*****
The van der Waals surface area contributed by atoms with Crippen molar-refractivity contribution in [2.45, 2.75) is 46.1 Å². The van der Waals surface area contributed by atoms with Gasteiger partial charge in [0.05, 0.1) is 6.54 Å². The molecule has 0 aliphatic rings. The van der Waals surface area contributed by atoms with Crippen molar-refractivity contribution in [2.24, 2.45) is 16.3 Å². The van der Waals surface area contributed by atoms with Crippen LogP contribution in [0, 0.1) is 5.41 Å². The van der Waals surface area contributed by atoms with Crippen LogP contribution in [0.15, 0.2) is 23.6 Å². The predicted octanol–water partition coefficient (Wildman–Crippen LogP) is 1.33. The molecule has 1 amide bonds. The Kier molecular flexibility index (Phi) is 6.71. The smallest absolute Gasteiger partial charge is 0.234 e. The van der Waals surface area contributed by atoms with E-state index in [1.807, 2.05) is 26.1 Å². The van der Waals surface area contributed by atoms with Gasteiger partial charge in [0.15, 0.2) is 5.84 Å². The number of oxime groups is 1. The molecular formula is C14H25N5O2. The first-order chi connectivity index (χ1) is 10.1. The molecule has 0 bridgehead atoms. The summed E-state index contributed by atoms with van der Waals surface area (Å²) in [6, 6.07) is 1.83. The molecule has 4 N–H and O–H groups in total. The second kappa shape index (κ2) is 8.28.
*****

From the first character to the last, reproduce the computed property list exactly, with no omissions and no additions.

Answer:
The van der Waals surface area contributed by atoms with Crippen molar-refractivity contribution in [2.45, 2.75) is 46.1 Å². The van der Waals surface area contributed by atoms with Gasteiger partial charge in [0.05, 0.1) is 6.54 Å². The molecule has 0 aliphatic rings. The van der Waals surface area contributed by atoms with Crippen molar-refractivity contribution in [2.24, 2.45) is 16.3 Å². The van der Waals surface area contributed by atoms with Crippen LogP contribution in [0, 0.1) is 5.41 Å². The van der Waals surface area contributed by atoms with Crippen LogP contribution in [0.15, 0.2) is 23.6 Å². The predicted octanol–water partition coefficient (Wildman–Crippen LogP) is 1.33. The molecule has 1 amide bonds. The Kier molecular flexibility index (Phi) is 6.71. The smallest absolute Gasteiger partial charge is 0.234 e. The van der Waals surface area contributed by atoms with E-state index in [1.807, 2.05) is 26.1 Å². The van der Waals surface area contributed by atoms with Gasteiger partial charge in [0.15, 0.2) is 5.84 Å². The number of oxime groups is 1. The molecular formula is C14H25N5O2. The first-order chi connectivity index (χ1) is 10.1. The molecule has 0 bridgehead atoms. The summed E-state index contributed by atoms with van der Waals surface area (Å²) in [6, 6.07) is 1.83. The molecule has 4 N–H and O–H groups in total. The second kappa shape index (κ2) is 8.28.